Another perhaps less considered hazard for our canine comrades in the Summer outdoors are various species of "Foxtail Grass" and their barbed seeds, imported from the treacherous Ninth Circle of Hell.
This is what a barbed foxtail seed looks like, for anyone unfamiliar with the term foxtail, I'm sure most of us have seen them before:
Foxtails and other grass seed awns have evolved to burrow a one way path into and through soil. Unfortunately they do not differentiate between soil and flesh.
This is a foxtail barb caught in the fur of a dogs paw beginning to burrow:
If the foxtail isn't removed, it will continue to embed itself into the soft tissue of the dogs paw. This usually causes an abscess, which is a pocket of infection caused by the combination of contaminants introduced by the seed awn and the dog's natural immune response; Trying to expel/eat the contaminants and the proverbial horse they rode in on. It can look something like this:
At this point, the removal of the foxtail will require minor surgical intervention with sedation or anesthesia and possibly oral antibiotics.
Barbed seed awns don't infiltrate your dogs blood stream and begin growing through or out of their cardiovascular system. Just like earwigs don't seek out ears to lay eggs.
They will however keep moving forward through whatever's in front of them, short of bone. This can cause multiple complications, especially through the skull, chest, and abdomen. Left unnoticed, the degree and severity of trauma and secondary infection can ultimately be fatal as wound channels and abscesses proliferate internally. If foxtails have found their way into any of those major life sustaining structures it can require significant and immediate surgical intervention. However, like the floating islands of garbage in the Pacific, it doesn't get that bad overnight.
Foxtails are frequently found in and around the eyes, ears, nose, mouth, paws, rectum & groin. So, basically everywhere. Longer coated animals are at greater risk for picking up unwelcome ride-a-longs.
Common signs and symptoms other than the visualization of foxtails being present on or around the dog include:
- Visible discomfort
- Head tilting
- Sneezing & coughing
- Head shaking
- Non-weight bearing on affected limbs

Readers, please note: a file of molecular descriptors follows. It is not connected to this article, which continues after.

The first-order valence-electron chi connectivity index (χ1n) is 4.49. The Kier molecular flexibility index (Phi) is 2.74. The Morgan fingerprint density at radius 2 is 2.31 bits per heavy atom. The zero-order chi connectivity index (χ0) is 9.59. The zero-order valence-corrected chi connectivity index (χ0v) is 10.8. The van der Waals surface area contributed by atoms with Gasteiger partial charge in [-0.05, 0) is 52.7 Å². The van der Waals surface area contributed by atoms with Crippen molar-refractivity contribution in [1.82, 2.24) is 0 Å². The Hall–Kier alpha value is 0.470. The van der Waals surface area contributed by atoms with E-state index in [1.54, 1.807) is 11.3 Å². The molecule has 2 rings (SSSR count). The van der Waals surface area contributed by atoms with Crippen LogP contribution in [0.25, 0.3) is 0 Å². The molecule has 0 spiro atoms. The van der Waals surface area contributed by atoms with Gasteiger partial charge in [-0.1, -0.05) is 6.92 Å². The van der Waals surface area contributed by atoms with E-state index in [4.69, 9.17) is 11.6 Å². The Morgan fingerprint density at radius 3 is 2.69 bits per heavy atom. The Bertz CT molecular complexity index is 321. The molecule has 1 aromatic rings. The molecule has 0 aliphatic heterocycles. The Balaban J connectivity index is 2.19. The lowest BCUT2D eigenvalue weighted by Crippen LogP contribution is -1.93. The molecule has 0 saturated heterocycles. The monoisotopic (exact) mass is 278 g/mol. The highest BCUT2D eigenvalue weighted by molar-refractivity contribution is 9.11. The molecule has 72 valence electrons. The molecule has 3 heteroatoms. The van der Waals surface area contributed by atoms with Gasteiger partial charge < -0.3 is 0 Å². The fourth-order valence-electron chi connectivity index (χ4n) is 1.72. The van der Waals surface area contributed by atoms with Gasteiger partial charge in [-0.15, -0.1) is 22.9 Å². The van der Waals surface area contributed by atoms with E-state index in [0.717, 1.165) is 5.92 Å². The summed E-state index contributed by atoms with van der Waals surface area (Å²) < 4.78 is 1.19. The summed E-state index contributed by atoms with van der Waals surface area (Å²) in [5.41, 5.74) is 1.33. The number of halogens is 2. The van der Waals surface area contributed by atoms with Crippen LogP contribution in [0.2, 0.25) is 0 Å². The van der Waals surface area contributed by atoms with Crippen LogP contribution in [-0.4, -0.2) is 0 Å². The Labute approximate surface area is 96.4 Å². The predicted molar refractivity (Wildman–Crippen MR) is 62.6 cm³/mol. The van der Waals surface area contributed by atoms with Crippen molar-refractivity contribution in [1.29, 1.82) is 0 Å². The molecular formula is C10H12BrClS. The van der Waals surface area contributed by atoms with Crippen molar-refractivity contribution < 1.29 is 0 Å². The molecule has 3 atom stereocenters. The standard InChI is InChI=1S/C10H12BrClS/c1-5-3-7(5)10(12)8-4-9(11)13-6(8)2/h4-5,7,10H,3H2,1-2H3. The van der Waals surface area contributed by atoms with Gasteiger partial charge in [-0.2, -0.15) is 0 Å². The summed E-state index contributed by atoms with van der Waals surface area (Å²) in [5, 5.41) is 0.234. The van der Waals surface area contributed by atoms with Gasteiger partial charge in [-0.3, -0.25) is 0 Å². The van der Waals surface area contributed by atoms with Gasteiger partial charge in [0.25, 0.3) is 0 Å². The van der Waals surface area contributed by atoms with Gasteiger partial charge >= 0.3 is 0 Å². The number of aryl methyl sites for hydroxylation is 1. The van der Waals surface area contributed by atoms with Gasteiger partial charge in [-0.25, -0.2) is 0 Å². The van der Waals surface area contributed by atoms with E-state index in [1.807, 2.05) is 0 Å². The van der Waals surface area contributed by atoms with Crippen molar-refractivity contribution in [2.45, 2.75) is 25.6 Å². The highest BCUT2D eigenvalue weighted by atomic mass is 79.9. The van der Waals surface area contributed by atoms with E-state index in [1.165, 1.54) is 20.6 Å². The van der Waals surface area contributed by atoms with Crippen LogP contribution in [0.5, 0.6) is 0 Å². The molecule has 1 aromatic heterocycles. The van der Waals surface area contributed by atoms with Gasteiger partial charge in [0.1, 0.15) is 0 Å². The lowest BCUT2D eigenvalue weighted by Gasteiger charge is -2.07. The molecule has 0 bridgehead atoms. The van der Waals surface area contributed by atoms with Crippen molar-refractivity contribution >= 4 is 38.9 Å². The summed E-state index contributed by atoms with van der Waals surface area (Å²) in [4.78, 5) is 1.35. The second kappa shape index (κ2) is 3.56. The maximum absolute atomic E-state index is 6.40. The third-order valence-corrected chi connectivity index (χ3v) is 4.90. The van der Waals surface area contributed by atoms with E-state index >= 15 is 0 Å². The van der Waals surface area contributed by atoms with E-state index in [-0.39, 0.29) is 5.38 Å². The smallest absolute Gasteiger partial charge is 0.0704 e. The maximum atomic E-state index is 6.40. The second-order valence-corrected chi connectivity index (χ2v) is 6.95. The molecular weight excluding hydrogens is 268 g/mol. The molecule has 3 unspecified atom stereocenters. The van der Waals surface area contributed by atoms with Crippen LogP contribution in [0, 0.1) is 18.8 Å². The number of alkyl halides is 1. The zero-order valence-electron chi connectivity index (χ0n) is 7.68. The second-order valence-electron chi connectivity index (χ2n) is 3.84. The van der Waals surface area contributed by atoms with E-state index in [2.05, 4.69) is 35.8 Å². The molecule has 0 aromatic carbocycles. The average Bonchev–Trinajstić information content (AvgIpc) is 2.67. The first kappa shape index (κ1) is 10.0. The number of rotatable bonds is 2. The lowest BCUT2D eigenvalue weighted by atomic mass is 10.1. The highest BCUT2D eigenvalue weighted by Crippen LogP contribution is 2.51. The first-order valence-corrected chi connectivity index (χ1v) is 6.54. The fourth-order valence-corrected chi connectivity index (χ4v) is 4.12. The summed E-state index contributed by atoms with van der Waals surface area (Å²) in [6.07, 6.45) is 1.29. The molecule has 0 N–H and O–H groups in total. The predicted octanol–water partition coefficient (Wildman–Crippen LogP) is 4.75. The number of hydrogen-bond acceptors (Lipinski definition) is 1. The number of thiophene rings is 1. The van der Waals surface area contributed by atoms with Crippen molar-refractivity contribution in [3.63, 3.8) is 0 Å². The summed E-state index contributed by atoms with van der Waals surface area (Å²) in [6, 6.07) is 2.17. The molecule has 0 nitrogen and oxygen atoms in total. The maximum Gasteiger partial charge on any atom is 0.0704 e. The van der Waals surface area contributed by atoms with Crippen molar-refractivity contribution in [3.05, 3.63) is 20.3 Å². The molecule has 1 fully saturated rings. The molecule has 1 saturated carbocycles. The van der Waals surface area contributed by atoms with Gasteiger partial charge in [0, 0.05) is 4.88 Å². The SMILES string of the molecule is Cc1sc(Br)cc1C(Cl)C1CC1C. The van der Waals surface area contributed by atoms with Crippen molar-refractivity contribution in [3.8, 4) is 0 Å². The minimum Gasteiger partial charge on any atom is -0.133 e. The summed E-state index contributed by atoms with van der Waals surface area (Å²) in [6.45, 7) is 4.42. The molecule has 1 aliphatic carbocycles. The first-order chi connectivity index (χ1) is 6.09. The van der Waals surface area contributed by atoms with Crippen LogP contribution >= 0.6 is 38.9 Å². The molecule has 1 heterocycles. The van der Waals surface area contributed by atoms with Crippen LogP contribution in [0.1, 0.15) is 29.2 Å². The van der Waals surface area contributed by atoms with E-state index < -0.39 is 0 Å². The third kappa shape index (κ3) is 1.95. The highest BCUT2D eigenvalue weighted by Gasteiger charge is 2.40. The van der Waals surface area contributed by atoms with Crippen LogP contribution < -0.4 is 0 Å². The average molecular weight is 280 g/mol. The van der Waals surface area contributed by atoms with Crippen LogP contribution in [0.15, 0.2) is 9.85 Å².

- Frequent chewing or licking of paws
If this reads like the symptom list of almost every other thing that could go wrong with your dogs health, it's because it pretty much is. As owners you'll always be the first person to notice something seeming off with your pup. Being accurately aware of foxtails, the risks they pose and how to prevent their perpetual motion might come in handy if you're on a multi-day trip.
At work we always check the dogs for ticks and foxtails after any kind of activity in open areas with awned grass present. Effectively neutralizing two of the Summer's crappiest birds with one stone. It's a good policy and something I should probably do more frequently with my personal dogs during and after an adventure.
If anyone knows Aaron Christensen, make sure to pass the info along to him for his dog. I can't seem to find him on the members list or elsewhere.
The picture below is a dog named Laika. We had to remove a foxtail that was trying to push through her ear drum after a multi-day mission in Afghanistan. If she hadn't been shaking her head so much, I may never have bothered to look inside her ear, and in a few more days that thing would've been on a one way trip through her brain holster. Dogs have a vertical and horizontal ear canal making a shape like the letter "L." Pro tip: It is not always easy getting down there to pull something out and its not always easy noticing tiny little Satan seeds passively invading your dog. A ounce of prevention is worth a pound of cure, but if you can't prevent it, having more knowledge of what it could be and how to address it can make a big difference.
If you'd like to know more, here are some good links that include most of the google imagery attached to this post: